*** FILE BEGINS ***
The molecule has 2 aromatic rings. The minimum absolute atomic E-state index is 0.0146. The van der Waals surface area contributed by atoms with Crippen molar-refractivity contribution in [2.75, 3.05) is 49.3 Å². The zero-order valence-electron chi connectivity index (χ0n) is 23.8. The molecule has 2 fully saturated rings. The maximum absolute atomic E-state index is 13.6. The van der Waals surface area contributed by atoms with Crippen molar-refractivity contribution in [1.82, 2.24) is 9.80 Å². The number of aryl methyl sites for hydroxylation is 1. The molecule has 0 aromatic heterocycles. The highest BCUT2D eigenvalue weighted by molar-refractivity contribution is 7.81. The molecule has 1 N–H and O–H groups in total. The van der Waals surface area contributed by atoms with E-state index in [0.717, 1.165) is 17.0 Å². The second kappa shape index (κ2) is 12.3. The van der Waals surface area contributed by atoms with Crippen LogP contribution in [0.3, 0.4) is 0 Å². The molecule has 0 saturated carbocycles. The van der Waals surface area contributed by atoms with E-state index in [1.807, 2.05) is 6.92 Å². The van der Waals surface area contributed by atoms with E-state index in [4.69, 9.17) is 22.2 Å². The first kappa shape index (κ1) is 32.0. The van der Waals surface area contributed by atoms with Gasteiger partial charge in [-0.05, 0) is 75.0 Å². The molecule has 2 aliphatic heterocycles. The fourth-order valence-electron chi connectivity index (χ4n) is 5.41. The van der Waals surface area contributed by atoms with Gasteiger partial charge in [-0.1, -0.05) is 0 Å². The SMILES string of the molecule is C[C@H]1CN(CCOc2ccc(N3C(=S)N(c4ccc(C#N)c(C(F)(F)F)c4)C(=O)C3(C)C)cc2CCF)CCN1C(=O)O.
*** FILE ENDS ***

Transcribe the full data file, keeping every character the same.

The molecule has 2 aromatic rings. The minimum absolute atomic E-state index is 0.0146. The van der Waals surface area contributed by atoms with Crippen molar-refractivity contribution in [2.75, 3.05) is 49.3 Å². The zero-order valence-electron chi connectivity index (χ0n) is 23.8. The molecule has 2 fully saturated rings. The maximum absolute atomic E-state index is 13.6. The van der Waals surface area contributed by atoms with Crippen molar-refractivity contribution in [1.82, 2.24) is 9.80 Å². The number of aryl methyl sites for hydroxylation is 1. The molecule has 0 aromatic heterocycles. The highest BCUT2D eigenvalue weighted by molar-refractivity contribution is 7.81. The molecule has 1 N–H and O–H groups in total. The van der Waals surface area contributed by atoms with E-state index in [0.717, 1.165) is 17.0 Å². The second kappa shape index (κ2) is 12.3. The van der Waals surface area contributed by atoms with Crippen LogP contribution in [0.3, 0.4) is 0 Å². The molecule has 0 saturated carbocycles. The van der Waals surface area contributed by atoms with E-state index in [1.807, 2.05) is 6.92 Å². The van der Waals surface area contributed by atoms with E-state index in [4.69, 9.17) is 22.2 Å². The first kappa shape index (κ1) is 32.0. The van der Waals surface area contributed by atoms with Gasteiger partial charge in [-0.05, 0) is 75.0 Å². The molecule has 2 aliphatic heterocycles. The fourth-order valence-electron chi connectivity index (χ4n) is 5.41. The van der Waals surface area contributed by atoms with Gasteiger partial charge in [-0.1, -0.05) is 0 Å². The SMILES string of the molecule is C[C@H]1CN(CCOc2ccc(N3C(=S)N(c4ccc(C#N)c(C(F)(F)F)c4)C(=O)C3(C)C)cc2CCF)CCN1C(=O)O.